Post Office Governance and Horizon Compensation Schemes Debate

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Department: Department for Business and Trade

Post Office Governance and Horizon Compensation Schemes

Lord Arbuthnot of Edrom Excerpts
Wednesday 21st February 2024

(5 months ago)

Lords Chamber
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Lord Arbuthnot of Edrom Portrait Lord Arbuthnot of Edrom (Con)
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My Lords, I declare my interest as a member of the Horizon compensation advisory board. Of course, if you are a sub-postmaster, you do not really care who said what to who. There are two questions that a sub-postmaster would be interested in: when will the compensation be paid and when will the convictions be overturned? As for when the compensation will be paid, I would like to pick up a question raised by the noble Lord, Lord McNicol; namely, the accounts. In which department’s accounts is the £1 billion that it is expected will be paid out in compensation to the sub-postmasters? I hope it can be found in some department’s accounts. As to the convictions, this is an interesting Statement, but when can we expect a Statement on precisely how those convictions are going to be overturned and when can we expect a Statement on the legislation to come before both Houses?

Lord Offord of Garvel Portrait Lord Offord of Garvel (Con)
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I thank my noble friend Lord Arbuthnot. I will take the second one first: there are live conversations going on right now, at great speed, to finalise the legal process with the Ministry of Justice, which will result in the overturning of all the convictions in England and Wales by an Act of Parliament, excepting that there may be some small number of people who, in fact, have had legal or safe convictions, but they will be overturned—as we discussed before—because the greater good is to wipe the slate clean as quickly as possible. That will be coming to this House in short order, and I imagine there will be unanimous support for that.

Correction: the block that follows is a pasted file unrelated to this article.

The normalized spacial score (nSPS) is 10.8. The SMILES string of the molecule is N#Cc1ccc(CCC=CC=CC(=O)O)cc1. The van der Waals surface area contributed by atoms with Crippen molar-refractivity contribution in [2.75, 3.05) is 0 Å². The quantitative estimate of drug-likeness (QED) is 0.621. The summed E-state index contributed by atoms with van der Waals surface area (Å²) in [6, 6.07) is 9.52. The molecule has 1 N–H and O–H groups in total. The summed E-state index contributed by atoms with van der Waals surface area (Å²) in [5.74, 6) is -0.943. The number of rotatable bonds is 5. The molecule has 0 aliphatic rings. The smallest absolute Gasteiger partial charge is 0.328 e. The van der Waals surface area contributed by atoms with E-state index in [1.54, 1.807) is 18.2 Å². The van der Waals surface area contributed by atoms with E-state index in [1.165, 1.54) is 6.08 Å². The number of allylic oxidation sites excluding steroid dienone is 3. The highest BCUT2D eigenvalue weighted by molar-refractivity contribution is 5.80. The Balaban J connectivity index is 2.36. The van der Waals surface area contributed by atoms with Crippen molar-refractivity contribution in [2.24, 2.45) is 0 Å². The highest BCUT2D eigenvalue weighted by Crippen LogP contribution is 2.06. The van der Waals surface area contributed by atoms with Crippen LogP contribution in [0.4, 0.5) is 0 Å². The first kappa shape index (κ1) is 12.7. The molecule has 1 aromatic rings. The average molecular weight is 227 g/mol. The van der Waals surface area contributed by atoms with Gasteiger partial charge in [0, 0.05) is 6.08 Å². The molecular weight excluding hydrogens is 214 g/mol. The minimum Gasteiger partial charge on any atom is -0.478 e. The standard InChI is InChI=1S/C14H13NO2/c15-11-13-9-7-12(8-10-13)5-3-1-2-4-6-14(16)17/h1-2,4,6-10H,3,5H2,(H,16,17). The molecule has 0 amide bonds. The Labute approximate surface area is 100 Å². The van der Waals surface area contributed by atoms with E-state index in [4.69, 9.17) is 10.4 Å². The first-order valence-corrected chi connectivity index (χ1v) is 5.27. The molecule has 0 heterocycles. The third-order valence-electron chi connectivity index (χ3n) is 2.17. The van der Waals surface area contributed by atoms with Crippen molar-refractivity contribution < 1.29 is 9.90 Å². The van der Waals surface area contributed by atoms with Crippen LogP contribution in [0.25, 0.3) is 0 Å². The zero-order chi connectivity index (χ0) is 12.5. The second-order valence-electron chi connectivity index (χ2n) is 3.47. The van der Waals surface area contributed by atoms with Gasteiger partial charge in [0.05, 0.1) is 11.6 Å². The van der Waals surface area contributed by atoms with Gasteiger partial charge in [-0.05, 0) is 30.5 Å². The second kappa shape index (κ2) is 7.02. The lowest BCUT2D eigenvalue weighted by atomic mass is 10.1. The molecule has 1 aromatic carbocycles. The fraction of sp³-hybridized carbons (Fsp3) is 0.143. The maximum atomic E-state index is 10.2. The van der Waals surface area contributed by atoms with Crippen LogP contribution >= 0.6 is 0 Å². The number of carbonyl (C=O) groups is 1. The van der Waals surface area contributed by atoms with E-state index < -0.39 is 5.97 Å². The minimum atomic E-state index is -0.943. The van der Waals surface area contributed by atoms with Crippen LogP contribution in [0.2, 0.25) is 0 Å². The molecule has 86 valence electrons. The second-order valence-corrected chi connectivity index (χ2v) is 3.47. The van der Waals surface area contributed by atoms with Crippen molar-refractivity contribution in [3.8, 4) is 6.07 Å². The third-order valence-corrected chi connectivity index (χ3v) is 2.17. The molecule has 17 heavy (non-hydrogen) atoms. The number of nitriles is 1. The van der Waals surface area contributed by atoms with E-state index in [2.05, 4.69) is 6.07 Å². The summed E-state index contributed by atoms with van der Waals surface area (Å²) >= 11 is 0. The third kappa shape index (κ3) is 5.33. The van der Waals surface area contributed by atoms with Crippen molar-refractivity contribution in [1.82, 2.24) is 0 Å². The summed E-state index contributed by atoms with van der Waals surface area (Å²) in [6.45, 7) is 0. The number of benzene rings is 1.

As for the timing and the finance, the finance for this will come ultimately from the Treasury. The Treasury has been funding DBT, in order for it to fund the Post Office, and, in the course of last year, under the chairmanship of Henry Staunton, £253 million was paid by the Treasury, via DBT, to Post Office Ltd, of which £150 million was for the compensation schemes—and £160 million has now been paid—and the £103 million was for the replacement of the Horizon system. There are regular funding lines going to the Post Office via DBT.

This money has been ring-fenced and identified by the Government—it sits within the Treasury—but we have also had conversations in this House about the fact that there may be some other sources of compensation to be had from other places, and why it should not necessarily be just the taxpayer who picks up the bill for this when there are perhaps other stakeholders involved in this sorry saga who should pay their part. It may well be that that the taxpayer can be relieved of some of the £1 billion ring-fencing because it may be that we can get other sources, not least Fujitsu, to pay for that.

The commitment given by my department—we are working flat out on this—is to get 90% of the claims processed and settled within 40 working days. There is no going back from that; as we have said before, 78% of postmasters and postmistresses—a figure of 2,270—have been fully paid and settled. We are now at the sharp end of this process for those who were treated the most egregiously. Therefore, those cases are more complex, and perhaps need more time—not demanded by the Government—for the process of how they put their claim together. We have a situation where it is openly known that Mr Bates has submitted his claim and is not happy with the response: that is part of the process that we are in, and it will go on. We will move as quickly as we can to make sure that everyone is restored to the position that they should be in.